It was Palm Sunday evening in the De Jonge house. My husband had had a rough afternoon – navigating online portals in order to send an inquiry to the government of Canada, checking on the status of the citizenship application we completed three years ago. I was tired from an afternoon of long term care chaplaincy. None of us in the family had gotten quite enough sleep the night before, what with a concert and silent auction fundraiser at the high school, a friend sleepover, and a couple of Final Four basketball games.
Tim and I sat at the supper table that evening with our three daughters, eating bowls of macaroni and cheese. I added some canned tuna fish to my bowl to fancy it up.
Toward the end of the meal, our conversation caught on a snag. We were discussing silent auction terminology and strategy and everything fell apart. The particulars of the argument aren’t worth parsing out here. (Equal parts mundane and confusing, as family squabbles usually are.) A sludge of shame, annoyance and defensiveness rose up in me, clogging the arteries of my spiritual heart. I quietly got up from the table, put my bowl and fork in the dishwasher, headed to the front hall and pulled on my coat to walk the dog. (This is never how supper ends at our house. My behavior was extreme.)
“What are you doing??” my husband asked.
“I’m walking the dog.”
“Mom, you’re being passive aggressive,” said my oldest daughter. “This is not how our family does conflict resolution.” She was right.
With a hard heart, but with feet that knew the steps and movements of our usual process, I walked back to my chair and sat down, still in my coat. My dog followed, sat next to me, cocked her head. “So, no walk then?” her brown eyes said. Not quite yet.
Tim started the restorative conversation with the first question: “Who wants to talk first about what just happened?” We began the work of combing through the argument. I participated, but half-heartedly. We resolved things enough to finish supper in our usual way: with a closing circle of each person sharing things they were and weren’t thankful for about the day. After everyone else had shared, I muttered, “I agree with what’s been said,” and got up from the table. Heart still hard.
Tim and my oldest daughter and I took the dog on her evening walk in the biting cold of an Eastern Ontario spring evening. We kept combing through the snarls of the day – taking turns speaking, sharing our perspectives. Again, I knew the steps, but my heart wasn’t in it.
“Mom,” said my daughter. “I’m not sure it’s my place to say this right now…” (We were attending to the Tim-Heidi part of the disagreement at that point.) “But it doesn’t seem like you have a very soft front or open hands right now.”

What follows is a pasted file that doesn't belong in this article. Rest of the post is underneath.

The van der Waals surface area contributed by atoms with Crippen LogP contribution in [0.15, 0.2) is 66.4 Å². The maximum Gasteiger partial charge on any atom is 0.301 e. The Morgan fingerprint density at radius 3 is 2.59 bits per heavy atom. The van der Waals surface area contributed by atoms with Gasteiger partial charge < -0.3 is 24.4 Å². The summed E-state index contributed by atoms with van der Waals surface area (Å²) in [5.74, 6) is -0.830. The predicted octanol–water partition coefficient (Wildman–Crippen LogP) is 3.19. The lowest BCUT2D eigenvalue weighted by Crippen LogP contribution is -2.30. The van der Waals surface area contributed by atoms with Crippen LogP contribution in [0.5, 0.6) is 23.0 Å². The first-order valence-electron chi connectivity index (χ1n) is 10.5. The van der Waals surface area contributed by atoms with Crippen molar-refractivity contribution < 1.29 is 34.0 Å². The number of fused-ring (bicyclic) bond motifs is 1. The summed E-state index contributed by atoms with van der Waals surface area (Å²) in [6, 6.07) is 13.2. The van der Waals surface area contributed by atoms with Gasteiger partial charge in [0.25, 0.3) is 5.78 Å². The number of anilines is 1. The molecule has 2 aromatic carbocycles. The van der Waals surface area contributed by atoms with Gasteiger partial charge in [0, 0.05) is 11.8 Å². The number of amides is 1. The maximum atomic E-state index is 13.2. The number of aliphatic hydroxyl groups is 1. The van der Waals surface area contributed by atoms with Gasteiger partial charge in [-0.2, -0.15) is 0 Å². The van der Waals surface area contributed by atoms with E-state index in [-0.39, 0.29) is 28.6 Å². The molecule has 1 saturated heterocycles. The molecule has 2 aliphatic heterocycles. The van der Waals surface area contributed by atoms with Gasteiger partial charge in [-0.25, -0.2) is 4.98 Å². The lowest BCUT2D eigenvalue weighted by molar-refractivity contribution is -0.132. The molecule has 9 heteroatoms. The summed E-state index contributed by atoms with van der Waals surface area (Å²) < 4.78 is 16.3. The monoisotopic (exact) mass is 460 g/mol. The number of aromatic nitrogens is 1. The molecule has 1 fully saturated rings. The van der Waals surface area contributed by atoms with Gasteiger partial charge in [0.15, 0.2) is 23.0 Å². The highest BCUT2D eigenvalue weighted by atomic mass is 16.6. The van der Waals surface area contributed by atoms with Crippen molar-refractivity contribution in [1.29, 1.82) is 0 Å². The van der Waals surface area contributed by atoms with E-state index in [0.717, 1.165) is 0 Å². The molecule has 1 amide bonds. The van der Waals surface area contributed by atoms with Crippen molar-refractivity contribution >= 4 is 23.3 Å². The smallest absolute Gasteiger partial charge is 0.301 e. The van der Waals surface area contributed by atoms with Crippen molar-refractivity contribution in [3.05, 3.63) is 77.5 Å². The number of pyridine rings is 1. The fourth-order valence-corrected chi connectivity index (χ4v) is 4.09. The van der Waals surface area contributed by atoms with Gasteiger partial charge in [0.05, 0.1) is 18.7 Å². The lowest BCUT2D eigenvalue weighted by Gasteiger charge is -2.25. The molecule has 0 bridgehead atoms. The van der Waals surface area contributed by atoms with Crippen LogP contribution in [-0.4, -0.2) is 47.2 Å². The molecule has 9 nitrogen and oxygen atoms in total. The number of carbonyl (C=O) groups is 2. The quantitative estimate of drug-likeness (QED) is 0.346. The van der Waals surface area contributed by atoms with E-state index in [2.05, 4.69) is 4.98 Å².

This girl. She’s heard me quote Brené Brown often enough to know that I strive to have a strong back, a wild heart, and a soft un-armored front. And she’s heard me preach a whole series of beatitude sermons, naming the blessed posture as a posture of open hands, rather than hands clenched in self-righteousness, fear, or greed.
My girl who wants be a doctor when she grows up had handily diagnosed the spiritual sickness. As soon as she named my posture, I knew it was true.
And I began to wait for the miracle.
The miracle of disarming.
When anxiety is high and sleep is low and days are long, I am all fists and armor. My spiritual heart clogs. I can feel it in my chest—an impenetrable shield. I need the miracle of the disarming love of God to disarm me.
Why do I share this story on Good Friday? Because to me, Jesus’ death on the cross is Love Disarmed. In his life and death, Jesus showed us how to live life with a strong back, a soft front and a wild heart. We are to imitate this posture. Yes. But I also believe that the work of Christ on the cross was a miracle of disarming reconciliation and love. And that miracle radiates through all of us who wait for it. Disarming is not just something we do in imitation of Christ, it is a miracle that happens to us.
In my work on my doctor of ministry degree, I ran across these words from Samuel Wells, the vicar of St. Martin-in-the-Fields Anglican church in Trafalgar Square, London.
At the two defining moments in Jesus’s life, his birth and his death, he is utterly powerless – so powerless that he cannot use his arms. At his birth, his arms are strapped to his sides by swaddling clothes—Luke’s Gospel relates this twice, and the angels tell the shepherds that this will be the ‘sign.’ And later at Jesus’ death his two hands are nailed to either end of a horizontal beam, and as he dies in agony he cannot even wipe his own brow or scratch an itch or waft away a fly or mosquito. These are the most intimate moments in Jesus’ life and at both moments, by nails and by swaddling clothes, he is, literally, disarmed. Jesus is God disarmed. The disarmed and disarming love of God.
This resonated with me so much that I titled my dissertation, “Truthing in Love: Engaging Conflict with the Disarming Love of God.”
The miracle of disarming love is the miracle of open-handed, unarmored vulnerability in the presence of those you love. And in the presence of those you are trying to love. And sometimes even (or especially?) in the presence of those you don’t want to love at all.
I call it a miracle because in our own strength, disarming is impossible. We need the miracle of Love Disarmed to transform our world and our cities and our churches. Perhaps the transformation begins at supper tables and on dog walks. Perhaps the transformation continues with slow, quiet hugs of apology and forgiveness in front hallways, warmly sheltered from the cold April winds.
Thank you, Jesus for your disarming love. What wondrous love it is.
 Samuel Wells, “Friends of God and Friends of God’s Friends,” in Smith and Gulker, All Things Hold Together in Christ, 37.
Photo by Francesco Paggiaro of Pexels